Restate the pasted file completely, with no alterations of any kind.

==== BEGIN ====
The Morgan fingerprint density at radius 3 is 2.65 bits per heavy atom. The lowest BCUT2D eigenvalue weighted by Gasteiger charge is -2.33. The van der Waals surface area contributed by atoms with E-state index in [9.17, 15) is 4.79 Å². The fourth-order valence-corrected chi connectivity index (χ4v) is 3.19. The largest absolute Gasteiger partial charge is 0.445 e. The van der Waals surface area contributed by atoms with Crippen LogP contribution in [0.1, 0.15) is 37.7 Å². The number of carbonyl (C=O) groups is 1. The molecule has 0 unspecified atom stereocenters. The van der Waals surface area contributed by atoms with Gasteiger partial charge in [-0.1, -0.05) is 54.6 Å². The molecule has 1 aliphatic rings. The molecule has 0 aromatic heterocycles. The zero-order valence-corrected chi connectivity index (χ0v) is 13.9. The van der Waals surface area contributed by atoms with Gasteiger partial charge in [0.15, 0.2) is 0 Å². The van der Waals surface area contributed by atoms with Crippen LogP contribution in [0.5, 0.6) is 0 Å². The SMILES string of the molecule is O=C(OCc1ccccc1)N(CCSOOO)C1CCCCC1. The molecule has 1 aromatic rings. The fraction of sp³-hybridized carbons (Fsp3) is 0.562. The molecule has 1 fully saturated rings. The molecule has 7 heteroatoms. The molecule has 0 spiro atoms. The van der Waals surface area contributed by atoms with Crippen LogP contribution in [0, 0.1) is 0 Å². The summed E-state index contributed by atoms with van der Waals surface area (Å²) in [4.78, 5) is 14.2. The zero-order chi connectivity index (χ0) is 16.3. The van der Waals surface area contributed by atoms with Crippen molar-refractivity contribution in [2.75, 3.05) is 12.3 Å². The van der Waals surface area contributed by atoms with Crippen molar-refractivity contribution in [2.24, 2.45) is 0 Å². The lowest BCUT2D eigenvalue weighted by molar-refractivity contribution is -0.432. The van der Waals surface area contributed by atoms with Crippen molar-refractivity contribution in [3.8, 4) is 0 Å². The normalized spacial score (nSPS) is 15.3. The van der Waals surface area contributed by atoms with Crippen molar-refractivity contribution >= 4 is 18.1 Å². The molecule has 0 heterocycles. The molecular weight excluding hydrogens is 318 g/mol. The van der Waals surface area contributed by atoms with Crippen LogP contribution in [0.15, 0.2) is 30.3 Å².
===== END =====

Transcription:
The Morgan fingerprint density at radius 3 is 2.65 bits per heavy atom. The lowest BCUT2D eigenvalue weighted by Gasteiger charge is -2.33. The van der Waals surface area contributed by atoms with E-state index in [9.17, 15) is 4.79 Å². The fourth-order valence-corrected chi connectivity index (χ4v) is 3.19. The largest absolute Gasteiger partial charge is 0.445 e. The van der Waals surface area contributed by atoms with Crippen LogP contribution in [0.1, 0.15) is 37.7 Å². The number of carbonyl (C=O) groups is 1. The molecule has 0 unspecified atom stereocenters. The van der Waals surface area contributed by atoms with Gasteiger partial charge in [-0.1, -0.05) is 54.6 Å². The molecule has 1 aliphatic rings. The molecule has 0 aromatic heterocycles. The zero-order valence-corrected chi connectivity index (χ0v) is 13.9. The van der Waals surface area contributed by atoms with Gasteiger partial charge in [0.15, 0.2) is 0 Å². The van der Waals surface area contributed by atoms with Crippen LogP contribution in [0.5, 0.6) is 0 Å². The SMILES string of the molecule is O=C(OCc1ccccc1)N(CCSOOO)C1CCCCC1. The molecule has 1 aromatic rings. The fraction of sp³-hybridized carbons (Fsp3) is 0.562. The molecule has 1 fully saturated rings. The molecule has 7 heteroatoms. The molecule has 0 spiro atoms. The van der Waals surface area contributed by atoms with Crippen LogP contribution in [0, 0.1) is 0 Å². The summed E-state index contributed by atoms with van der Waals surface area (Å²) in [4.78, 5) is 14.2. The zero-order chi connectivity index (χ0) is 16.3. The van der Waals surface area contributed by atoms with Crippen molar-refractivity contribution in [2.75, 3.05) is 12.3 Å². The van der Waals surface area contributed by atoms with Crippen molar-refractivity contribution in [2.24, 2.45) is 0 Å². The lowest BCUT2D eigenvalue weighted by molar-refractivity contribution is -0.432. The van der Waals surface area contributed by atoms with Crippen molar-refractivity contribution in [3.8, 4) is 0 Å². The normalized spacial score (nSPS) is 15.3. The van der Waals surface area contributed by atoms with Crippen molar-refractivity contribution >= 4 is 18.1 Å². The molecule has 0 heterocycles. The molecular weight excluding hydrogens is 318 g/mol. The van der Waals surface area contributed by atoms with Crippen LogP contribution in [0.15, 0.2) is 30.3 Å².